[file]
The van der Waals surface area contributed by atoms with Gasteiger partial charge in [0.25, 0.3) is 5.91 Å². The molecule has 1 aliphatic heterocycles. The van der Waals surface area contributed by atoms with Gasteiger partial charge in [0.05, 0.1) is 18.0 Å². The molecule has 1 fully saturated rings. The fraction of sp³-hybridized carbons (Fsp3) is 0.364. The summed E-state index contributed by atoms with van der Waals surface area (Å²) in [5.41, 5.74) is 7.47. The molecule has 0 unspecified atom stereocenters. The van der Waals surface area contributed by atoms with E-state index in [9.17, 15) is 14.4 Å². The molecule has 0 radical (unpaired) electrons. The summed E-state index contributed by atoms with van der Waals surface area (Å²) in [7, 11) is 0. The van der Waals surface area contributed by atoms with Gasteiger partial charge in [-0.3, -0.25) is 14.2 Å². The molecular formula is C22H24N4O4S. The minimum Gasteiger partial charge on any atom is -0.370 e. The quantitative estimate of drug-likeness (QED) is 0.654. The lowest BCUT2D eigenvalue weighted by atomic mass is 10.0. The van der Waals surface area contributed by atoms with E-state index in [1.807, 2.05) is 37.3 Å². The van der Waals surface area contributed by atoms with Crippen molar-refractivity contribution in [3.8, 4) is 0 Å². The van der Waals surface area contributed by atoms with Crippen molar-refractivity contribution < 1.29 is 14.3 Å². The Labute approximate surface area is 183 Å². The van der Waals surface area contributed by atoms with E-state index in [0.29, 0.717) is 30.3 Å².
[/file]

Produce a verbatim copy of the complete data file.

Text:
The van der Waals surface area contributed by atoms with Gasteiger partial charge in [0.25, 0.3) is 5.91 Å². The molecule has 1 aliphatic heterocycles. The van der Waals surface area contributed by atoms with Gasteiger partial charge in [0.05, 0.1) is 18.0 Å². The molecule has 1 fully saturated rings. The fraction of sp³-hybridized carbons (Fsp3) is 0.364. The summed E-state index contributed by atoms with van der Waals surface area (Å²) in [5.41, 5.74) is 7.47. The molecule has 0 unspecified atom stereocenters. The van der Waals surface area contributed by atoms with E-state index in [9.17, 15) is 14.4 Å². The molecule has 0 radical (unpaired) electrons. The summed E-state index contributed by atoms with van der Waals surface area (Å²) in [7, 11) is 0. The van der Waals surface area contributed by atoms with Gasteiger partial charge in [-0.3, -0.25) is 14.2 Å². The molecular formula is C22H24N4O4S. The minimum Gasteiger partial charge on any atom is -0.370 e. The quantitative estimate of drug-likeness (QED) is 0.654. The lowest BCUT2D eigenvalue weighted by atomic mass is 10.0. The van der Waals surface area contributed by atoms with E-state index in [1.807, 2.05) is 37.3 Å². The van der Waals surface area contributed by atoms with Crippen molar-refractivity contribution in [3.8, 4) is 0 Å². The van der Waals surface area contributed by atoms with Crippen molar-refractivity contribution < 1.29 is 14.3 Å². The Labute approximate surface area is 183 Å². The van der Waals surface area contributed by atoms with E-state index in [0.29, 0.717) is 30.3 Å².